lazyjackpress asked: Hi Lisa, I just thought you might like the ties and bowties we're making at over at Lazyjack Press. They're essentially a "go to hell" take on Hermés and Ferragamo. A few of the designs are Red Solo Cups, Kegs and Eggs, and Irish Carbombs. We'd love to get you some hi res images or samples if you're interested. Ps. The original Preppy Handbook sits on my nightstand like a Bible (but more fun). Cheers!

Ooh!  Maybe the girl I just answered will check out your Lazyjack bowties.  Post some pictures so we can see them.

nauticalstriper-deactivated2013 asked: Hello, Lisa! I have a VERY important question concerning bowties. My boyfriend has been a repeat offender of wearing (dare I say it) a clip-on!!! I'm going to buy him a real one for his birthday to match his plain black tux so he'll look especially dapper for my (college) senior ball. Anyway, my question is: what sort of tie looks good with a classic black tux? I hope to stray away from a plain black one, seersucker, or pastels. Any suggestions? You're the expert!

Your boyfriend is lucky you still date him.  I am happy that you are buying him a real bow tie.  You can do anything from a bright Social Primer tie (though experiment — some of those are too casual for black tie), to a subtle maroon polka dot from Brooks Brothers, or something more collegiate from Vineyard Vines.  (They might even make a bowtie with your school mascot or in your school colors.  Check on their website.)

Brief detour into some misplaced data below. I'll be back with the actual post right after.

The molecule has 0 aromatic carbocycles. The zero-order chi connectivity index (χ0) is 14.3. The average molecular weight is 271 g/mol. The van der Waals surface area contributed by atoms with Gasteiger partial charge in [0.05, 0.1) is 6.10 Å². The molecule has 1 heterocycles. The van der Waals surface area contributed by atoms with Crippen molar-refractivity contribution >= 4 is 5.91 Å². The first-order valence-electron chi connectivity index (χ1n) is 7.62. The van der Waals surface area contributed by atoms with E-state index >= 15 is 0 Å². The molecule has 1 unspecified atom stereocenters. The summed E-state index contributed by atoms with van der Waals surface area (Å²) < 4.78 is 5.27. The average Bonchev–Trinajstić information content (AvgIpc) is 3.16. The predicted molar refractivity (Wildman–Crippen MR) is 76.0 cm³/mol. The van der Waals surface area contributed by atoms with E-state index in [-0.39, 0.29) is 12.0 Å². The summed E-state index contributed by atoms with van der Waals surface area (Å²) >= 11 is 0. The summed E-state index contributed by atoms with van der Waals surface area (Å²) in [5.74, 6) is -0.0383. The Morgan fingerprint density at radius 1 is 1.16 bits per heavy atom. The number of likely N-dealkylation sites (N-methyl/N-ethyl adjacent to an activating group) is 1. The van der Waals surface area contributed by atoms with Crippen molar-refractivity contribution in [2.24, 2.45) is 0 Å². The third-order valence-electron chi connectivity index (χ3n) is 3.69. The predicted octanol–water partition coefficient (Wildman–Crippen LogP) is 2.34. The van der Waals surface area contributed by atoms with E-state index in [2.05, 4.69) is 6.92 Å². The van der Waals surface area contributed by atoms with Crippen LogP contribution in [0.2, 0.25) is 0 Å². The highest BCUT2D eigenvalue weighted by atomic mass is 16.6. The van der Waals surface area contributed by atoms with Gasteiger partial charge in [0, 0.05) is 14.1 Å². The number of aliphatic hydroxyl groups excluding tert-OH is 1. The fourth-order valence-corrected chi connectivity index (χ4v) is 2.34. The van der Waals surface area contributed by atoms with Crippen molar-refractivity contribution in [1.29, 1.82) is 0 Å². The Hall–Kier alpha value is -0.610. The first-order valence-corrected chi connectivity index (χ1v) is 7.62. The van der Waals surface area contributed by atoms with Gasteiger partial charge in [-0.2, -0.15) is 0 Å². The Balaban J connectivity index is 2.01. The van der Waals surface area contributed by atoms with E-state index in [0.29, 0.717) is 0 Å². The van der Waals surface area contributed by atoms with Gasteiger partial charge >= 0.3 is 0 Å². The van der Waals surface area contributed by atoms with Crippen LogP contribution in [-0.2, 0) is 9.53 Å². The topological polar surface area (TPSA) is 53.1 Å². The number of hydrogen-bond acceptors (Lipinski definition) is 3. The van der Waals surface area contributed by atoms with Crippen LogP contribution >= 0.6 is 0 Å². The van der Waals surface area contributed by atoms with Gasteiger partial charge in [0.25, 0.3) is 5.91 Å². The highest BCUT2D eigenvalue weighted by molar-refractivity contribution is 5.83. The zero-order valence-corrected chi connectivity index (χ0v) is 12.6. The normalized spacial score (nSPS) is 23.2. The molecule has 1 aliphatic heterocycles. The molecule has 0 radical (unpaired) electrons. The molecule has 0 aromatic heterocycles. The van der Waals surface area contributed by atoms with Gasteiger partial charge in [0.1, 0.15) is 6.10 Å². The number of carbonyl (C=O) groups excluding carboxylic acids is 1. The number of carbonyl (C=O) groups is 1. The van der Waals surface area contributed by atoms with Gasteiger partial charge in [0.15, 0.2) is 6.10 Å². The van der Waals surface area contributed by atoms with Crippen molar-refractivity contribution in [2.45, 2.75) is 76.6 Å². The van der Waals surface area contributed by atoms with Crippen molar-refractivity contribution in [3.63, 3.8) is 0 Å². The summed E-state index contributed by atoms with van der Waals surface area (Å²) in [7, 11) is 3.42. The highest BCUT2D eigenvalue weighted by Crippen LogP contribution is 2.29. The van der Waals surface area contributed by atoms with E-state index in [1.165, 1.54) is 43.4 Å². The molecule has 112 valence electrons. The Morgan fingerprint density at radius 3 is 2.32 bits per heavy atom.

While you’re at it, accidentally “lose” those clip-ons.  Watch “How to Tie A Bowtie” videos on Youtube.

Cheers,

Lisa

terrapinstationers:

americangentility:

Hampden-Sydney College Kaleidoscope 1981.  Actually worked in conjunction with Lisa Birnbach.  The yearbook included an introduction by her.

@LisaBirnbach

Yes, it’s true.  I wish I had my copy of that Kaleidoscope.  In 2010, when I visited Hampden-Sydney again, many people brought their copies for me to sign.  What a special, preppy place.  They don’t make them like that anymore.

terrapinstationers:

americangentility:

Hampden-Sydney College Kaleidoscope 1981.  Actually worked in conjunction with Lisa Birnbach.  The yearbook included an introduction by her.

@LisaBirnbach

Yes, it’s true.  I wish I had my copy of that Kaleidoscope.  In 2010, when I visited Hampden-Sydney again, many people brought their copies for me to sign.  What a special, preppy place.  They don’t make them like that anymore.

(Source: mkeelerh)

Ivy Crazy

It’s the time of the year when this year’s high school seniors have received their envelopes (though they read their results online first) and are getting used to the idea of where they will be headed, come Fall.

It’s also a stirring moment for fans of the Ivy League.

Need I remind you that the Ivy League is made up of 8 northeastern universities for the purposes (originally and only) of athletic competition?

Brown, Columbia, Cornell, Dartmouth, Harvard, Princeton, University of Pennsylvania, and Yale.  That’s the story.  All together, they comprise about 59,560 students (out of 313 million Americans) if you believe Wikipedia.